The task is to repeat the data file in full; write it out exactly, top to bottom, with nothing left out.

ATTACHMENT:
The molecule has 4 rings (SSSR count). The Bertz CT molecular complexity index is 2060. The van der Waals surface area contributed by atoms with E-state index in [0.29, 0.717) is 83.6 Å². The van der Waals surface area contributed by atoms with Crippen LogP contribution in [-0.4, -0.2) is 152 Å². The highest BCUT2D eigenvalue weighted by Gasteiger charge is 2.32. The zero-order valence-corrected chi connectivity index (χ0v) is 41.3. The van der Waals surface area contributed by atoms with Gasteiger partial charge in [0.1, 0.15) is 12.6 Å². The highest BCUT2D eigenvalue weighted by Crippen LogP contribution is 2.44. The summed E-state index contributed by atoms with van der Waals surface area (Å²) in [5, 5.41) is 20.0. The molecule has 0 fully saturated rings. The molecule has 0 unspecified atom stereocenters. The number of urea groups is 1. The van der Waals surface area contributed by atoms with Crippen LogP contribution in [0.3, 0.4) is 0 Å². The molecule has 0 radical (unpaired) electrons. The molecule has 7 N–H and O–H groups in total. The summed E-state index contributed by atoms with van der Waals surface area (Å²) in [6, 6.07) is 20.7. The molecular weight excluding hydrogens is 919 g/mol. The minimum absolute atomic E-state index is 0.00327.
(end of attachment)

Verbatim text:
The molecule has 4 rings (SSSR count). The Bertz CT molecular complexity index is 2060. The van der Waals surface area contributed by atoms with E-state index in [0.29, 0.717) is 83.6 Å². The van der Waals surface area contributed by atoms with Crippen LogP contribution in [-0.4, -0.2) is 152 Å². The highest BCUT2D eigenvalue weighted by Gasteiger charge is 2.32. The zero-order valence-corrected chi connectivity index (χ0v) is 41.3. The van der Waals surface area contributed by atoms with Gasteiger partial charge in [0.1, 0.15) is 12.6 Å². The highest BCUT2D eigenvalue weighted by Crippen LogP contribution is 2.44. The summed E-state index contributed by atoms with van der Waals surface area (Å²) in [5, 5.41) is 20.0. The molecule has 0 fully saturated rings. The molecule has 0 unspecified atom stereocenters. The number of urea groups is 1. The van der Waals surface area contributed by atoms with Crippen LogP contribution in [0.3, 0.4) is 0 Å². The molecule has 0 radical (unpaired) electrons. The molecule has 7 N–H and O–H groups in total. The summed E-state index contributed by atoms with van der Waals surface area (Å²) in [6, 6.07) is 20.7. The molecular weight excluding hydrogens is 919 g/mol. The minimum absolute atomic E-state index is 0.00327.